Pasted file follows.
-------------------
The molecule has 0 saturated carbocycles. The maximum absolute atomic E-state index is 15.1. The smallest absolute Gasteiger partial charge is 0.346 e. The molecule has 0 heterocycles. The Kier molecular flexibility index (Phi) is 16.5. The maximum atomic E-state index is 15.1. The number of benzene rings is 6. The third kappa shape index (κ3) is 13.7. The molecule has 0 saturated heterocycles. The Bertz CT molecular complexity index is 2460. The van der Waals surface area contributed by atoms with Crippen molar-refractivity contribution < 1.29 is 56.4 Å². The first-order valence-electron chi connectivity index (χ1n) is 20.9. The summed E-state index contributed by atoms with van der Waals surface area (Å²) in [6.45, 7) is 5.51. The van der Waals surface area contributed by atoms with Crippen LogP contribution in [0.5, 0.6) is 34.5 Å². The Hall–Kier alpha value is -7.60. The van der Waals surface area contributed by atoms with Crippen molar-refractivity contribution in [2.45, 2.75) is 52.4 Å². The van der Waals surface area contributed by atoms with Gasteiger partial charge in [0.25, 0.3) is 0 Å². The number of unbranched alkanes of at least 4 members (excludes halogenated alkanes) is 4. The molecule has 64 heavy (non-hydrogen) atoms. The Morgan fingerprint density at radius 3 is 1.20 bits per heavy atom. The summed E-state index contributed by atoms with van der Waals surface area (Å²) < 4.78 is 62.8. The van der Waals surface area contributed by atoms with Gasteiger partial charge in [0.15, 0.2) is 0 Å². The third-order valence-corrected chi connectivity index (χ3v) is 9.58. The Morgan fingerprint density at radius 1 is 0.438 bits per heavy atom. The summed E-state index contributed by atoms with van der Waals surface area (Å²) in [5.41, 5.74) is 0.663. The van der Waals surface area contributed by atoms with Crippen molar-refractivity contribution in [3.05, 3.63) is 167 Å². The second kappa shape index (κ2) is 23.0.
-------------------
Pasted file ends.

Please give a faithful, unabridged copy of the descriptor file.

The molecule has 0 saturated carbocycles. The maximum absolute atomic E-state index is 15.1. The smallest absolute Gasteiger partial charge is 0.346 e. The molecule has 0 heterocycles. The Kier molecular flexibility index (Phi) is 16.5. The maximum atomic E-state index is 15.1. The number of benzene rings is 6. The third kappa shape index (κ3) is 13.7. The molecule has 0 saturated heterocycles. The Bertz CT molecular complexity index is 2460. The van der Waals surface area contributed by atoms with Crippen molar-refractivity contribution < 1.29 is 56.4 Å². The first-order valence-electron chi connectivity index (χ1n) is 20.9. The summed E-state index contributed by atoms with van der Waals surface area (Å²) in [6.45, 7) is 5.51. The van der Waals surface area contributed by atoms with Crippen LogP contribution in [0.5, 0.6) is 34.5 Å². The Hall–Kier alpha value is -7.60. The van der Waals surface area contributed by atoms with Crippen molar-refractivity contribution in [2.45, 2.75) is 52.4 Å². The van der Waals surface area contributed by atoms with Gasteiger partial charge in [0.25, 0.3) is 0 Å². The number of unbranched alkanes of at least 4 members (excludes halogenated alkanes) is 4. The molecule has 64 heavy (non-hydrogen) atoms. The Morgan fingerprint density at radius 3 is 1.20 bits per heavy atom. The summed E-state index contributed by atoms with van der Waals surface area (Å²) < 4.78 is 62.8. The van der Waals surface area contributed by atoms with Gasteiger partial charge in [0.15, 0.2) is 0 Å². The third-order valence-corrected chi connectivity index (χ3v) is 9.58. The Morgan fingerprint density at radius 1 is 0.438 bits per heavy atom. The summed E-state index contributed by atoms with van der Waals surface area (Å²) in [5.41, 5.74) is 0.663. The van der Waals surface area contributed by atoms with Crippen molar-refractivity contribution in [3.05, 3.63) is 167 Å². The second kappa shape index (κ2) is 23.0.